4. Moon S, Kong SH, Choi HS, et al. Relation of subclinical hypothyroidism is associated with cardiovascular events and all-cause mortality in adults with high cardiovascular riskAm J Cardiol. 2018;122(4):571-577. doi:10.1016/j.amjcard.2018.03.371

  5. McAninch EA, Rajan KB, Miller CH, Bianco AC. Systemic thyroid hormone status during levothyroxine therapy in hypothyroidism: A systematic review and meta-analysis [published online ahead of print, 2018 Aug 15]. J Clin Endocrinol Metab. 2018;103(12):4533-4542. doi:10.1210/jc.2018-01361

  6. National Institutes of Health, U.S. National Library of Medicine: MedlinePlus. Hyperthyroidism.

  7. Sabini E, Mazzi B, Profilo MA, et al. High serum cholesterol is a novel risk factor for Graves' orbitopathy: Results of a cross-sectional studyThyroid. 2018;28(3):386-394. doi:10.1089/thy.2017.0430

  8. Bandyopadhyay D, Qureshi A, Ghosh S, et al. Safety and efficacy of extremely low LDL-cholesterol levels and its prospects in hyperlipidemia managementJ Lipids. 2018;2018:8598054. doi:10.1155/2018/8598054

  9. Cappola AR, Desai AS, Medici M, et al. Thyroid and cardiovascular disease research agenda for enhancing knowledge, prevention, and treatment [published online ahead of print, 2019 May 13]. Circulation. 2019;10.1161/CIRCULATIONAHA.118.036859. doi:10.1161/CIRCULATIONAHA.118.036859

  10. Willard DL, Leung AM, Pearce EN. Thyroid function testing in patients with newly diagnosed hyperlipidemiaJAMA Intern Med. 2014;174(2):287-289. doi:10.1001/jamainternmed.2013.12188

  11. Johns Hopkins Medicine. High cholesterol: Prevention, treatment and research.

  12. Virili C, Antonelli A, Santaguida MG, Benvenga S, Centanni M. Gastrointestinal malabsorption of thyroxineEndocr Rev. 2019;40(1):118-136. doi:10.1210/er.2018-00168

  13. National Institutes of Health, U.S. National Library of Medicine: MedlinePlus. Levothyroxine.

  14. Parker BA, Thompson PD. Effect of statins on skeletal muscle: exercise, myopathy, and muscle outcomes [published correction appears in Exerc Sport Sci Rev. 2013 Jan;41(1):71]. Exerc Sport Sci Rev. 2012;40(4):188-194. doi:10.1097/JES.0b013e31826c169e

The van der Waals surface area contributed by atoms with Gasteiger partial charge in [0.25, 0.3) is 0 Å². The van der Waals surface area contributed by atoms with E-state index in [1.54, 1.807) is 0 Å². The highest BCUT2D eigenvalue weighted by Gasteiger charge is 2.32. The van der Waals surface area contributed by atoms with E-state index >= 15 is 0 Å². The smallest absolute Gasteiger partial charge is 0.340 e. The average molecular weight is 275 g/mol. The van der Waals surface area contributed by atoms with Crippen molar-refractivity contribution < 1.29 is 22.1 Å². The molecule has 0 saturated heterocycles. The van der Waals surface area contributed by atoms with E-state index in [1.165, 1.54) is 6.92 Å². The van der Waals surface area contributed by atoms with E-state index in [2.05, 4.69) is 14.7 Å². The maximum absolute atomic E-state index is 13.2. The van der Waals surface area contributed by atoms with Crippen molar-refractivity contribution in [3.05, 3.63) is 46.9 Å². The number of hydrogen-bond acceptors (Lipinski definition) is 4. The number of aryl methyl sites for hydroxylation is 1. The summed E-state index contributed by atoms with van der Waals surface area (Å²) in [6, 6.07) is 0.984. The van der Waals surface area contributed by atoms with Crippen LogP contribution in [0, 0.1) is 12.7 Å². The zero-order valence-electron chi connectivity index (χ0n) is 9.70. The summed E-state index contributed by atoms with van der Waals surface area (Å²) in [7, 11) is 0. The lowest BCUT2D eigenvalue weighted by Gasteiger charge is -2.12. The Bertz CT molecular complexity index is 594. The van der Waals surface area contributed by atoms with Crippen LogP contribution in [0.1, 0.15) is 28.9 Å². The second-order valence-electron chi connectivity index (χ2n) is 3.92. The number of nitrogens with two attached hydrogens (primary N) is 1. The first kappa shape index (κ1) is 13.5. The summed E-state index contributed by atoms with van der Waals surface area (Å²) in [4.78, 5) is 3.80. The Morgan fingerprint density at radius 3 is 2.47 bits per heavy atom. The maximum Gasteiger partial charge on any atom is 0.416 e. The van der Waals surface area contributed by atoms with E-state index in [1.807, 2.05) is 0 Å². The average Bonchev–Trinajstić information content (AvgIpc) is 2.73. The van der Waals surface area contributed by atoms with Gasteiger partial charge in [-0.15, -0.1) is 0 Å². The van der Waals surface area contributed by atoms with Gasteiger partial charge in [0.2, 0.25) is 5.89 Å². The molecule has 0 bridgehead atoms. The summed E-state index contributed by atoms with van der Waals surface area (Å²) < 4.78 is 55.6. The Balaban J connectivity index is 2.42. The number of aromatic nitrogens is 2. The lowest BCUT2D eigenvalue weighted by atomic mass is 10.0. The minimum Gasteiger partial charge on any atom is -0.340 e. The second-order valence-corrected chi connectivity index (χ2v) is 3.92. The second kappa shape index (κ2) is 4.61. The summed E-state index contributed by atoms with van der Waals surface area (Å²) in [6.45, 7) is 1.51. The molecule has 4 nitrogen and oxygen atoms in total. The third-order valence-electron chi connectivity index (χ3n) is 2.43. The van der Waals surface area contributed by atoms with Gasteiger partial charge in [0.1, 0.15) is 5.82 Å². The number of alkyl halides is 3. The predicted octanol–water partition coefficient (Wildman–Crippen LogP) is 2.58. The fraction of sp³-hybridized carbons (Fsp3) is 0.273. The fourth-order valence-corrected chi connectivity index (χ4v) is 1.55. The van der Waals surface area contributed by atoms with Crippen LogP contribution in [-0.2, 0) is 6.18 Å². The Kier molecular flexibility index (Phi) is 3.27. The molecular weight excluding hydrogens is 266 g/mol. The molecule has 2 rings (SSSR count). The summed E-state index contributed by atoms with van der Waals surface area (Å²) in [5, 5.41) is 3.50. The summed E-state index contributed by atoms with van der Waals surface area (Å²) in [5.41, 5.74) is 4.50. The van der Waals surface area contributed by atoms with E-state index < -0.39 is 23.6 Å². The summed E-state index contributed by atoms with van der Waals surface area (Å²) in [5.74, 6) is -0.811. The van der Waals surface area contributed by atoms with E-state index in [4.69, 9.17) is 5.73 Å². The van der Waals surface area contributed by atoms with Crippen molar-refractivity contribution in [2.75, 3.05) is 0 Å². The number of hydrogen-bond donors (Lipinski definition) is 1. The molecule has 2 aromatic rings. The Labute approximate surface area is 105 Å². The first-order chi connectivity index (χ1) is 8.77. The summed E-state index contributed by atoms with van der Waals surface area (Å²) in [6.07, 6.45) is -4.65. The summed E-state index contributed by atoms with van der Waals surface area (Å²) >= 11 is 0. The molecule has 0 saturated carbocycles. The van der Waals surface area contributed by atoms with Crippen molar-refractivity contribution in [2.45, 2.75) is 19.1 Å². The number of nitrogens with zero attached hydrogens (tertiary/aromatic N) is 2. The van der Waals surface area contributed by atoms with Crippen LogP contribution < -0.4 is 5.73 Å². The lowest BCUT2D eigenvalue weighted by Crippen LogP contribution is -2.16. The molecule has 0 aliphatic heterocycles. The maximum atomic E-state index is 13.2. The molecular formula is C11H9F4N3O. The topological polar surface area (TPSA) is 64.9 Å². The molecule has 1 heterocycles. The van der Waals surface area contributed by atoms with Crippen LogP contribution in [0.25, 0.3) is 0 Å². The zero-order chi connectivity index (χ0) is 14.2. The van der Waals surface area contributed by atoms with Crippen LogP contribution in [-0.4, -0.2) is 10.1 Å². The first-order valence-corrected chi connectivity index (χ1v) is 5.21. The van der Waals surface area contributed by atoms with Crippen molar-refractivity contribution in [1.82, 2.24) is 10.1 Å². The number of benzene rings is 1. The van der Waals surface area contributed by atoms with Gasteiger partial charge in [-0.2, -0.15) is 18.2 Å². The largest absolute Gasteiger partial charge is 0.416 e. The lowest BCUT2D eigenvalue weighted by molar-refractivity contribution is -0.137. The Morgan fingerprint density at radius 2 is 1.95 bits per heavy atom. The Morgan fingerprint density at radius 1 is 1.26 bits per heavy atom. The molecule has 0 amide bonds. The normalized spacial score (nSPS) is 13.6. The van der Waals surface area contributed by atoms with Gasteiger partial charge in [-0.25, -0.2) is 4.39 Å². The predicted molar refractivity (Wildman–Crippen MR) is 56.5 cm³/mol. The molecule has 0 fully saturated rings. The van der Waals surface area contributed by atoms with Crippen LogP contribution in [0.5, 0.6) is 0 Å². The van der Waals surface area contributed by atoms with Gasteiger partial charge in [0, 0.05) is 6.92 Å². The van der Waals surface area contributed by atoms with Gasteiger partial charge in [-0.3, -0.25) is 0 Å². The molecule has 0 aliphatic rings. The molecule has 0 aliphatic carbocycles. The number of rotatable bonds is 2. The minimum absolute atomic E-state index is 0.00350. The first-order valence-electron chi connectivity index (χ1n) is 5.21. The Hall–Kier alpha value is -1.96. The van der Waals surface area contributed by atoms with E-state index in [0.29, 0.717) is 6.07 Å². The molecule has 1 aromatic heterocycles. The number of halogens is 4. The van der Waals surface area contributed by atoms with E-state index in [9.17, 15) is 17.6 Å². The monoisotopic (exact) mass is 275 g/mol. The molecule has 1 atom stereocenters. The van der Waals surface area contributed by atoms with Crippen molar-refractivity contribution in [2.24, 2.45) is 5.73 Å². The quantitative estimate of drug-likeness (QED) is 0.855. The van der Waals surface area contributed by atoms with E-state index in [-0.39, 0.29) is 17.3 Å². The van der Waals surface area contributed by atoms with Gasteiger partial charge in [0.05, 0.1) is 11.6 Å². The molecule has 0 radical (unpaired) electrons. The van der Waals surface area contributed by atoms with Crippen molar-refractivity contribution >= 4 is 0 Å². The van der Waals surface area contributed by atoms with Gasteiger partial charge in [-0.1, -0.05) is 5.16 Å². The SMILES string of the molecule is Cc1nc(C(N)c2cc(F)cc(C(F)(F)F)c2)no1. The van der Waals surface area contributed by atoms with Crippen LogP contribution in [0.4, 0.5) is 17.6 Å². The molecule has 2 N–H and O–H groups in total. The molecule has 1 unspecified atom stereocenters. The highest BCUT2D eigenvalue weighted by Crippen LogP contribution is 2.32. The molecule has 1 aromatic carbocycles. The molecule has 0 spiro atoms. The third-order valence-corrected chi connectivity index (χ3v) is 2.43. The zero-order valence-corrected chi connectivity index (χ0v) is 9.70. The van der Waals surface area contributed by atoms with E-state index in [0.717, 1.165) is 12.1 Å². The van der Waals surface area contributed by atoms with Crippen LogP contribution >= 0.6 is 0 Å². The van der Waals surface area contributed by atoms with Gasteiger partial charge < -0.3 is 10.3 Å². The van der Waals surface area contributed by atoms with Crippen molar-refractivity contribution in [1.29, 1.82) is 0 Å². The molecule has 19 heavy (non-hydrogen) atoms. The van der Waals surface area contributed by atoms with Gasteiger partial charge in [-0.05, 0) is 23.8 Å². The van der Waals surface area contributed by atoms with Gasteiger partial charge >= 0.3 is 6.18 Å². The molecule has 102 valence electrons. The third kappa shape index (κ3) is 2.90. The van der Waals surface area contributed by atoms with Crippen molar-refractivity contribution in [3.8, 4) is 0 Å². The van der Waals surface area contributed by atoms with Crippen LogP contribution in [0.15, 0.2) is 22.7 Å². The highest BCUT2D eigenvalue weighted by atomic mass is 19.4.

15. Salehi N, Agoston E, Munir I, Thompson GJ. Rhabdomyolysis in a patient with severe hypothyroidismAm J Case Rep. 2017;18:912-918. doi:10.12659/AJCR.904691

  16. Mani P, Rohatgi A. Niacin therapy, HDL cholesterol, and cardiovascular disease: Is the HDL hypothesis defunct?Curr Atheroscler Rep. 2015;17(8):43. doi:10.1007/s11883-015-0521-x

  17. American Academy of Dermatology Association. Thyroid disease: A checklist of skin, hair, and nail changes.

  18. Abbott RD, Sadowski A, Alt AG. Efficacy of the autoimmune protocol diet as part of a multi-disciplinary, supported lifestyle intervention for Hashimoto's thyroiditisCureus. 2019;11(4):e4556. doi:10.7759/cureus.4556

  19. American Heart Association. Inflammation and heart disease.

  20. Brown JD, Buscemi J, Milsom V, Malcolm R, O'Neil PM. Effects on cardiovascular risk factors of weight losses limited to 5-10Transl Behav Med. 2016;6(3):339-346. doi:10.1007/s13142-015-0353-9

  21. Agnihothri RV, Courville AB, Linderman JD, et al. Moderate weight loss is sufficient to affect thyroid hormone homeostasis and inhibit its peripheral conversionThyroid. 2014;24(1):19-26. doi:10.1089/thy.2013.0055

  22. Cleveland Clinic. Uncontrolled thyroid: Exercise, diet risks. Updated October 31, 2013.

  23. Ruiz-Ramie JJ, Barber JL, Sarzynski MA. Effects of exercise on HDL functionalityCurr Opin Lipidol. 2019;30(1):16-23. doi:10.1097/MOL.0000000000000568

  24. Sawicka-gutaj N, Gutaj P, Sowiński J, et al. Influence of cigarette smoking on thyroid gland--an updateEndokrynol Pol. 2014;65(1):54-62. doi:10.5603/EP.2014.0008

  25. Henning RJ, Johnson GT, Coyle JP, Harbison RD. Acrolein can cause cardiovascular disease: a reviewCardiovasc Toxicol. 2017;17(3):227-236. doi:10.1007/s12012-016-9396-5

By Mary Shomon
Mary Shomon is a writer and hormonal health and thyroid advocate. She is the author of "The Thyroid Diet Revolution."